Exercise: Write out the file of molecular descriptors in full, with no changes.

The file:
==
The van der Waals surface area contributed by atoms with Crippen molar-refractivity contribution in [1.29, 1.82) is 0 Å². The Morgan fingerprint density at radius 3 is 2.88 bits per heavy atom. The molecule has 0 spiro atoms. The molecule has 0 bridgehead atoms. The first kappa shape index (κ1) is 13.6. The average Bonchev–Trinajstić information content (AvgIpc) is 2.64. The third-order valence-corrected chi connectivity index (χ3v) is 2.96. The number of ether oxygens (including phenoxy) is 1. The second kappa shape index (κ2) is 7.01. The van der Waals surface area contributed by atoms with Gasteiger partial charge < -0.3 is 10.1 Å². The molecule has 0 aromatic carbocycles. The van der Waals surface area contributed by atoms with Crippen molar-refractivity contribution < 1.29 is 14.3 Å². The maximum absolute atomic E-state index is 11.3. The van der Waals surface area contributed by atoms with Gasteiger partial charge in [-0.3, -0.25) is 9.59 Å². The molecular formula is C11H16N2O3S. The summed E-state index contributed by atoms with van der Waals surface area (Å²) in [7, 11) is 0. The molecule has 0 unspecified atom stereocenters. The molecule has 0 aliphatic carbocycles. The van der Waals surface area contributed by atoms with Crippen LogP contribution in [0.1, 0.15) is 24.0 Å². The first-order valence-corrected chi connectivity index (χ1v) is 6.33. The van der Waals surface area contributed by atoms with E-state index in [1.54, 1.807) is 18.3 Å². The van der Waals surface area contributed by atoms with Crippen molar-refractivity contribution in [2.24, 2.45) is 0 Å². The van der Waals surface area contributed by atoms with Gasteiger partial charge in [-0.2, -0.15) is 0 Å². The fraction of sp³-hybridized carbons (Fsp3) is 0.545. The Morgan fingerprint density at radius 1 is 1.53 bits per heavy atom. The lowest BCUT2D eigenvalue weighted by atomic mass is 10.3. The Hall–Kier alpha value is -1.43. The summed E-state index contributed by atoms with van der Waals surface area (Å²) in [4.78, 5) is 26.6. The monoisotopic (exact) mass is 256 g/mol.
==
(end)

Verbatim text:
The van der Waals surface area contributed by atoms with Crippen molar-refractivity contribution in [1.29, 1.82) is 0 Å². The Morgan fingerprint density at radius 3 is 2.88 bits per heavy atom. The molecule has 0 spiro atoms. The molecule has 0 bridgehead atoms. The first kappa shape index (κ1) is 13.6. The average Bonchev–Trinajstić information content (AvgIpc) is 2.64. The third-order valence-corrected chi connectivity index (χ3v) is 2.96. The number of ether oxygens (including phenoxy) is 1. The second kappa shape index (κ2) is 7.01. The van der Waals surface area contributed by atoms with Gasteiger partial charge < -0.3 is 10.1 Å². The molecule has 0 aromatic carbocycles. The van der Waals surface area contributed by atoms with Crippen molar-refractivity contribution < 1.29 is 14.3 Å². The maximum absolute atomic E-state index is 11.3. The van der Waals surface area contributed by atoms with Gasteiger partial charge in [-0.3, -0.25) is 9.59 Å². The molecular formula is C11H16N2O3S. The summed E-state index contributed by atoms with van der Waals surface area (Å²) in [7, 11) is 0. The molecule has 0 unspecified atom stereocenters. The molecule has 0 aliphatic carbocycles. The van der Waals surface area contributed by atoms with Crippen LogP contribution in [0.1, 0.15) is 24.0 Å². The first-order valence-corrected chi connectivity index (χ1v) is 6.33. The van der Waals surface area contributed by atoms with E-state index in [1.54, 1.807) is 18.3 Å². The van der Waals surface area contributed by atoms with Crippen molar-refractivity contribution in [2.24, 2.45) is 0 Å². The van der Waals surface area contributed by atoms with Gasteiger partial charge in [-0.2, -0.15) is 0 Å². The fraction of sp³-hybridized carbons (Fsp3) is 0.545. The Morgan fingerprint density at radius 1 is 1.53 bits per heavy atom. The lowest BCUT2D eigenvalue weighted by atomic mass is 10.3. The Hall–Kier alpha value is -1.43. The summed E-state index contributed by atoms with van der Waals surface area (Å²) in [4.78, 5) is 26.6. The monoisotopic (exact) mass is 256 g/mol.